Over the six year period from 1 April 2014 to 31 March 2020 medical negligence claims payments amounted to approximately R8 billion, while a further estimated R1.6 billion was paid to claimants between April last year and January this year.
Whittaker notes that the Eastern Cape Department of Health was responsible for just over half of the claims paid since April last year, having made payments of around R870 million to successful claimants.
The research also reveals that the majority of claims paid were for medical negligence that resulted in cerebral palsy. Cerebral palsy is caused by damage to an infant’s developing brain resulting in neurological disorders that permanently affect body movement and muscle coordination.
Inefficiencies revealed by cerebral palsy claims
Given the high number of successful medical malpractice claims against the country’s provincial Health Departments that involve cerebral palsy, Whittaker analysed hundreds of court judgments for common denominators resulting in the high number of successful cerebral palsy claims.
He extracted all court judgments dealing with ‘health’ and ‘negligence’ from the Southern African Legal Information Institute (SAFLII) online repository. Of these 1,193 judgments, 206 were selected for further analysis as they could specifically be identified as claims against the provincial Departments of Health. Whittaker found that of the 206 judgments, 81 (39.3%) were for cerebral palsy.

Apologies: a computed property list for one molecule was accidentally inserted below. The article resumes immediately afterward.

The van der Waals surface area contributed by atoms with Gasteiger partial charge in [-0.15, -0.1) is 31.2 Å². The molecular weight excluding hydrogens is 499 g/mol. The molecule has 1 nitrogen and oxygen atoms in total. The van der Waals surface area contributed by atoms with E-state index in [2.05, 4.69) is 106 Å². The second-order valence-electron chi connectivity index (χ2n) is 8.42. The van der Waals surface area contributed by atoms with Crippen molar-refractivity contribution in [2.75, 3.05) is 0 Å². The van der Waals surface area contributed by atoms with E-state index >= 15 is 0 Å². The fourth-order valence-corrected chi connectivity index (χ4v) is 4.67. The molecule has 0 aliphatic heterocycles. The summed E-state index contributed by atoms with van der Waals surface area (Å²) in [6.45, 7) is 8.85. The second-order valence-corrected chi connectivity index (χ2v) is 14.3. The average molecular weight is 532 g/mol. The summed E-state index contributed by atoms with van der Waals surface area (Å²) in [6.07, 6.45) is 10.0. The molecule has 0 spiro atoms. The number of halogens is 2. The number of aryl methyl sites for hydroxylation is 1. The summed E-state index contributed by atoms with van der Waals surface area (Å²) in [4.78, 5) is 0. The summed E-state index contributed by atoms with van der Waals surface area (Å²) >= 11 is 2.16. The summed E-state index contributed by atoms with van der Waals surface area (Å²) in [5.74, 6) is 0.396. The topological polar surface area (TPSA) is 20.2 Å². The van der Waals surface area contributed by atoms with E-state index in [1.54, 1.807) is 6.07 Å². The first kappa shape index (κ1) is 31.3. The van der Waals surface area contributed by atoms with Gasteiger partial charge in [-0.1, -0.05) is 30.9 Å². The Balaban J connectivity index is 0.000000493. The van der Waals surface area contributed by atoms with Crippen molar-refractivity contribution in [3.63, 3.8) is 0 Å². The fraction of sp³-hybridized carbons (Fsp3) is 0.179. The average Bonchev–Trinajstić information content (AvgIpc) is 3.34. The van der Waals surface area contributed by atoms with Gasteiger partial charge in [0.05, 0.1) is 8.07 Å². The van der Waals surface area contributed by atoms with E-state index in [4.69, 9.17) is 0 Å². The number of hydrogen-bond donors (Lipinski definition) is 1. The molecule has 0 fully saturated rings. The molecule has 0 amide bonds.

Whittaker points out that for close to a century, the majority of cerebral palsy cases were believed to be caused by oxygen deprivation before or during labour. He adds that this theory was, however, challenged when medical interventions like electronic foetal monitoring and caesarean sections reduced the number of stillbirths and infant deaths, but cerebral palsy prevalence rates remained constant.
Whittaker points out that it is now widely accepted that cerebral palsy is often caused by a number of sequential factors rather than a single cause. Contributing factors can include maternal obesity, maternal alcohol consumption and smoking, maternal infections and birthweight. Yet, according to Whittaker, contributory negligence was not argued in the cerebral palsy matters analysed despite the multitude of risk factors that could have contributed.